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Children’s rights being ignored
Author: Marianne Strydom
Published: 25/11/2019

​​The 16 days of activism for no violence against women and children kick off on Monday (November 25). In an opinion article for Die Burger, Dr Marianne Strydom of the Department of Social Work writes about how children's rights are still being undermined. The article was originally written in celebration of International Children's Day (20 November).

  • Read the article below or click here for the published version.

Children's rights being ignored

Marianne Strydom*

International Children's Day has been celebrated annually on November 20 since 1954. Given that this day is primarily aimed at promoting the well-being of children, a strong emphasis is placed on advancing and raising awareness about children's rights. However, the fact that children have rights and are aware of them does not mean that those rights are realised on their behalf. In South Africa, many children may be aware of their rights because they are part of the school curriculum. But in their daily lives, the fact that they are aware of their rights often does not make much difference to their reality.

One of these realities is poverty. Approximately 14 million children in South Africa live in poverty. Although a large number of these children receive a Child Support Grant, it is important to remember that this grant is only R430 per month and is only paid out to households where the income is less than R4000 per month for single parents, and R8000 if both parents are in the household.

Poverty is particularly linked to unemployment, which is another reality for South Africa's children. About a third of the slightly over 19 million children in the country live in households where no adult has a permanent job. Thus in a household where there is no income or where the only income is the child grant. Under these circumstances, children have little control, and more than five million children suffer from hunger-related illnesses. This despite their constitutional right to basic nutrition.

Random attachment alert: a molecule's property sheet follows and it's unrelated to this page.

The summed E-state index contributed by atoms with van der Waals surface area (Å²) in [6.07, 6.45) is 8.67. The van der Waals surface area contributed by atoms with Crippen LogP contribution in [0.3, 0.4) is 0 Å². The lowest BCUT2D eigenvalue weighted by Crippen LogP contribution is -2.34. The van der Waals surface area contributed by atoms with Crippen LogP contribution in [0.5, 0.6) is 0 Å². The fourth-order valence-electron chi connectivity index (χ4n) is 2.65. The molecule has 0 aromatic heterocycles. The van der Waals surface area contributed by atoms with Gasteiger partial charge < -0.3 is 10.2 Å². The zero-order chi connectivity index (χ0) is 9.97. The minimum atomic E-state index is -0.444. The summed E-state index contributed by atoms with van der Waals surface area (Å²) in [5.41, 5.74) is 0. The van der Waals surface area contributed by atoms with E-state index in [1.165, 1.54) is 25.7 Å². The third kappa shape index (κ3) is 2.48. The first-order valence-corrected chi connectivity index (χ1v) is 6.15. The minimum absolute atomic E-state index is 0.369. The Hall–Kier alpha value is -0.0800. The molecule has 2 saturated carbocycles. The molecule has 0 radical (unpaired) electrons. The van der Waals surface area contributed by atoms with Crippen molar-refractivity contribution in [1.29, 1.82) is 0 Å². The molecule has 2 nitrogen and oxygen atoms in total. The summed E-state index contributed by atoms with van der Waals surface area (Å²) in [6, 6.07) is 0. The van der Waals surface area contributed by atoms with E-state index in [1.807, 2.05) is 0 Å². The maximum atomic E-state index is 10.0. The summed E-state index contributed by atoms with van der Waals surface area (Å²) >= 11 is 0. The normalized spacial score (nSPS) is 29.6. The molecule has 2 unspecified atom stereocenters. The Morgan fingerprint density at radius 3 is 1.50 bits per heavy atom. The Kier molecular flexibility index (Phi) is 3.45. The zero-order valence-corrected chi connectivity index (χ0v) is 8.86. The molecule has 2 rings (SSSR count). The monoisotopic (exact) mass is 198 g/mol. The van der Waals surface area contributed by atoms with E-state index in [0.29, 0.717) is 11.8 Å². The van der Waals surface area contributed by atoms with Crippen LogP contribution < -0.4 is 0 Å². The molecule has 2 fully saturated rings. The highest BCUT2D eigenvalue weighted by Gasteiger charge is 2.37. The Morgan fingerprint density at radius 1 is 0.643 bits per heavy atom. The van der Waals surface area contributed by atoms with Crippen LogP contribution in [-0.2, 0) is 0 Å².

An important argument for children's rights is that children need special protection because they are some of the most vulnerable members of society because of their dependence on care and protection of parents or family. If family care fails, the state must take responsibility. Children not only have a constitutional right to be cared for by their families, but also to appropriate alternative care when family care fails. Furthermore, the child has the right to social services.

Poverty and unemployment are strongly linked to the neglect of children. Children also have the right to be protected from any form of neglect, abuse and humiliation. Statistics on child neglect in South Africa are high, indicating a need as well as the right to social services. However, the child's right to social services is influenced by structural challenges in the welfare sector. Charities, in particular, experience challenges such as the lack of vehicles to assess the circumstances of children and families, insufficient staff, and a lack of resources in communities. These challenges result in few preventative services being provided, which means that children must be removed from their families and placed in alternative care, such as foster care.

Thus, children's constitutional right to social services and the right to parental care are not always feasible. In practice, the child's right to care in the family and the provision of services to promote family maintenance means that the child's right to social services is realised in the right to alternative care. The child can therefore be removed because of the structural challenges that exist in welfare organisations and communities. A step that causes tremendous trauma for the child.

The date of November 20 is important because it is the day on which the United Nations adopted the Declaration on the Rights of the Child in 1959, as well as the Convention on the Rights of the Child in 1989. It is important that we celebrate International Children's Day because children, especially those under the age of six, have very little power to realise their rights themselves (such as not being hungry, for example), without the full support of the State.

South Africa is a signatory of the United Nations Convention on the Rights of the Child. This means that the State has an obligation to protect the basic rights of all children in South Africa. However, we still have a long way to go before this becomes a reality.

*Dr Marianne Strydom is a Senior Lecturer in the Department of Social Work at Stellenbosch University.​